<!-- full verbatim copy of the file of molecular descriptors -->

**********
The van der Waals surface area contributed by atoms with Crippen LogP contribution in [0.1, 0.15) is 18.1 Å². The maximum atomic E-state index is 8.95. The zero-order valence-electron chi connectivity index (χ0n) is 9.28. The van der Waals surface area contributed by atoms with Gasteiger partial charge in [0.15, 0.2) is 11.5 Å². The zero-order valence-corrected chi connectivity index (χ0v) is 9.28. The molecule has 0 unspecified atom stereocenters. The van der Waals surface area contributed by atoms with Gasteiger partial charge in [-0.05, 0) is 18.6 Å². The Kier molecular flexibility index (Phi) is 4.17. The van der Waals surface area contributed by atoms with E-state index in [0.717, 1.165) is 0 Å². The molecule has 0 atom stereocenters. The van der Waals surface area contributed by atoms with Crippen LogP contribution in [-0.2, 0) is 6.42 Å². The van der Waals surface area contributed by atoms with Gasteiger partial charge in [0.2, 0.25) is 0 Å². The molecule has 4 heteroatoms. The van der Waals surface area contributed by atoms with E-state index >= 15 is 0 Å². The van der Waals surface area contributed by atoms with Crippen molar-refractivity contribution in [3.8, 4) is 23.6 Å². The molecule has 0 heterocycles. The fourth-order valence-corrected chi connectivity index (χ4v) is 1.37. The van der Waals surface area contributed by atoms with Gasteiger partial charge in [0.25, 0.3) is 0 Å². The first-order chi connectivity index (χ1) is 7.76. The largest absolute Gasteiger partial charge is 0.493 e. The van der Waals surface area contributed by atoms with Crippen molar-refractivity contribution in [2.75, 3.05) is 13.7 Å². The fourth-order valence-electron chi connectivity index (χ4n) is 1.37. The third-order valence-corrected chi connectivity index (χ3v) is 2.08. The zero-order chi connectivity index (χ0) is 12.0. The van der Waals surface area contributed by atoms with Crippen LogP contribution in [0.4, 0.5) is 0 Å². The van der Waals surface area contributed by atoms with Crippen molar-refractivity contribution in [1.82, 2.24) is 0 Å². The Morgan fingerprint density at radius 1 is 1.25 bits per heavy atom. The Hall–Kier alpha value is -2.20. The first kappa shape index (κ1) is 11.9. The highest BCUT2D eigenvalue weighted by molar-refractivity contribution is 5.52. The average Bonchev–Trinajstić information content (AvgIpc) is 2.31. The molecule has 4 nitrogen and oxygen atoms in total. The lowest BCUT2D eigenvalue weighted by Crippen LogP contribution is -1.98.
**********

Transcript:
The van der Waals surface area contributed by atoms with Crippen LogP contribution in [0.1, 0.15) is 18.1 Å². The maximum atomic E-state index is 8.95. The zero-order valence-electron chi connectivity index (χ0n) is 9.28. The van der Waals surface area contributed by atoms with Gasteiger partial charge in [0.15, 0.2) is 11.5 Å². The zero-order valence-corrected chi connectivity index (χ0v) is 9.28. The molecule has 0 unspecified atom stereocenters. The van der Waals surface area contributed by atoms with Gasteiger partial charge in [-0.05, 0) is 18.6 Å². The Kier molecular flexibility index (Phi) is 4.17. The van der Waals surface area contributed by atoms with E-state index in [0.717, 1.165) is 0 Å². The molecule has 0 atom stereocenters. The van der Waals surface area contributed by atoms with Crippen LogP contribution in [-0.2, 0) is 6.42 Å². The van der Waals surface area contributed by atoms with Gasteiger partial charge in [0.2, 0.25) is 0 Å². The molecule has 4 heteroatoms. The van der Waals surface area contributed by atoms with E-state index >= 15 is 0 Å². The van der Waals surface area contributed by atoms with Crippen molar-refractivity contribution in [3.8, 4) is 23.6 Å². The molecule has 0 heterocycles. The fourth-order valence-corrected chi connectivity index (χ4v) is 1.37. The van der Waals surface area contributed by atoms with Gasteiger partial charge in [0.25, 0.3) is 0 Å². The first-order chi connectivity index (χ1) is 7.76. The largest absolute Gasteiger partial charge is 0.493 e. The van der Waals surface area contributed by atoms with Crippen molar-refractivity contribution in [2.75, 3.05) is 13.7 Å². The fourth-order valence-electron chi connectivity index (χ4n) is 1.37. The third-order valence-corrected chi connectivity index (χ3v) is 2.08. The zero-order chi connectivity index (χ0) is 12.0. The van der Waals surface area contributed by atoms with Crippen LogP contribution in [0.4, 0.5) is 0 Å². The van der Waals surface area contributed by atoms with Crippen molar-refractivity contribution in [1.82, 2.24) is 0 Å². The Morgan fingerprint density at radius 1 is 1.25 bits per heavy atom. The Hall–Kier alpha value is -2.20. The first kappa shape index (κ1) is 11.9. The highest BCUT2D eigenvalue weighted by molar-refractivity contribution is 5.52. The average Bonchev–Trinajstić information content (AvgIpc) is 2.31. The molecule has 4 nitrogen and oxygen atoms in total. The lowest BCUT2D eigenvalue weighted by Crippen LogP contribution is -1.98.